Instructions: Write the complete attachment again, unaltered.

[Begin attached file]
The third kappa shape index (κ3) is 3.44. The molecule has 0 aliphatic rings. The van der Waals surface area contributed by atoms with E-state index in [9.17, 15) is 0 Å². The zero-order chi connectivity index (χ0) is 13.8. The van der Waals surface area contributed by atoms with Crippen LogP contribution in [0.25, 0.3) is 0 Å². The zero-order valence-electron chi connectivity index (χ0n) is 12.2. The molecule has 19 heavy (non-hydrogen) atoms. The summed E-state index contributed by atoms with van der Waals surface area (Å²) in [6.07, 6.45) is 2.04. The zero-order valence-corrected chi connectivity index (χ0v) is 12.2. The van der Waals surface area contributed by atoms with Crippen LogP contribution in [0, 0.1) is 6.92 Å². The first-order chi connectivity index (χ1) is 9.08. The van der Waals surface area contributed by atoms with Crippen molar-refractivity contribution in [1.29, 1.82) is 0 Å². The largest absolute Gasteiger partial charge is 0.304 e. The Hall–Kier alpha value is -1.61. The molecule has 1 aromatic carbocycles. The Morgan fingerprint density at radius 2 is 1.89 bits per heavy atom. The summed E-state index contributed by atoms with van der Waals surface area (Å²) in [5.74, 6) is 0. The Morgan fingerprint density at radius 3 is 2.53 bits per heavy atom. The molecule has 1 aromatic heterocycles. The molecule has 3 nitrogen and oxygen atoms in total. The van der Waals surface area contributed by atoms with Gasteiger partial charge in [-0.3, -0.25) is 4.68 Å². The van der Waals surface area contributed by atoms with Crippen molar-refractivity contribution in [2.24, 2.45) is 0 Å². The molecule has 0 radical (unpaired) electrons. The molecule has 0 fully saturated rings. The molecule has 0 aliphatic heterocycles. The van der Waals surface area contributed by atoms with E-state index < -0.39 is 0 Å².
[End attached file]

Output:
The third kappa shape index (κ3) is 3.44. The molecule has 0 aliphatic rings. The van der Waals surface area contributed by atoms with E-state index in [9.17, 15) is 0 Å². The zero-order chi connectivity index (χ0) is 13.8. The van der Waals surface area contributed by atoms with Crippen LogP contribution in [0.25, 0.3) is 0 Å². The zero-order valence-electron chi connectivity index (χ0n) is 12.2. The molecule has 19 heavy (non-hydrogen) atoms. The summed E-state index contributed by atoms with van der Waals surface area (Å²) in [6.07, 6.45) is 2.04. The zero-order valence-corrected chi connectivity index (χ0v) is 12.2. The van der Waals surface area contributed by atoms with Crippen LogP contribution in [0, 0.1) is 6.92 Å². The first-order chi connectivity index (χ1) is 9.08. The van der Waals surface area contributed by atoms with Crippen molar-refractivity contribution in [1.29, 1.82) is 0 Å². The largest absolute Gasteiger partial charge is 0.304 e. The Hall–Kier alpha value is -1.61. The molecule has 1 aromatic carbocycles. The Morgan fingerprint density at radius 2 is 1.89 bits per heavy atom. The summed E-state index contributed by atoms with van der Waals surface area (Å²) in [5.74, 6) is 0. The Morgan fingerprint density at radius 3 is 2.53 bits per heavy atom. The molecule has 1 aromatic heterocycles. The molecule has 3 nitrogen and oxygen atoms in total. The van der Waals surface area contributed by atoms with Gasteiger partial charge in [-0.3, -0.25) is 4.68 Å². The van der Waals surface area contributed by atoms with Crippen molar-refractivity contribution in [2.24, 2.45) is 0 Å². The molecule has 0 radical (unpaired) electrons. The molecule has 0 fully saturated rings. The molecule has 0 aliphatic heterocycles. The van der Waals surface area contributed by atoms with E-state index < -0.39 is 0 Å².